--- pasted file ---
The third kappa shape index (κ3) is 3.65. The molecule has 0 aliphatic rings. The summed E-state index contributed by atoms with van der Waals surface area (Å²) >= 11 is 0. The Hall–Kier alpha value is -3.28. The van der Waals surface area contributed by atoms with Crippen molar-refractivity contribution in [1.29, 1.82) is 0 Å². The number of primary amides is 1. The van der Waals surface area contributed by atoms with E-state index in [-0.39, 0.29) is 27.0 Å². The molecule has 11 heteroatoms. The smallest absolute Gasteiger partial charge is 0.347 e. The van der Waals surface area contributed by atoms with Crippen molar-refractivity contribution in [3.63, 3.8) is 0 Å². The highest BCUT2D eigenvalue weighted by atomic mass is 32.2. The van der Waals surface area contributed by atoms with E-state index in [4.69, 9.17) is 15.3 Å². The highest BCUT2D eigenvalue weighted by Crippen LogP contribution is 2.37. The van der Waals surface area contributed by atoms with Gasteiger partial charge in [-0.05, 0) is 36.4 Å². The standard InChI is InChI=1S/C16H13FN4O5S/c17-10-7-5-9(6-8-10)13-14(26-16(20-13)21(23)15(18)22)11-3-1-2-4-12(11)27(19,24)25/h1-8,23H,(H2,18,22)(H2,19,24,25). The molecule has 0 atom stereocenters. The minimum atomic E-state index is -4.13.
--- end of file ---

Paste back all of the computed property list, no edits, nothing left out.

The third kappa shape index (κ3) is 3.65. The molecule has 0 aliphatic rings. The summed E-state index contributed by atoms with van der Waals surface area (Å²) >= 11 is 0. The Hall–Kier alpha value is -3.28. The van der Waals surface area contributed by atoms with Crippen molar-refractivity contribution in [1.29, 1.82) is 0 Å². The number of primary amides is 1. The van der Waals surface area contributed by atoms with E-state index in [-0.39, 0.29) is 27.0 Å². The molecule has 11 heteroatoms. The smallest absolute Gasteiger partial charge is 0.347 e. The van der Waals surface area contributed by atoms with Crippen molar-refractivity contribution in [3.63, 3.8) is 0 Å². The highest BCUT2D eigenvalue weighted by atomic mass is 32.2. The van der Waals surface area contributed by atoms with E-state index in [4.69, 9.17) is 15.3 Å². The highest BCUT2D eigenvalue weighted by Crippen LogP contribution is 2.37. The van der Waals surface area contributed by atoms with Gasteiger partial charge in [-0.05, 0) is 36.4 Å². The standard InChI is InChI=1S/C16H13FN4O5S/c17-10-7-5-9(6-8-10)13-14(26-16(20-13)21(23)15(18)22)11-3-1-2-4-12(11)27(19,24)25/h1-8,23H,(H2,18,22)(H2,19,24,25). The molecule has 0 atom stereocenters. The minimum atomic E-state index is -4.13.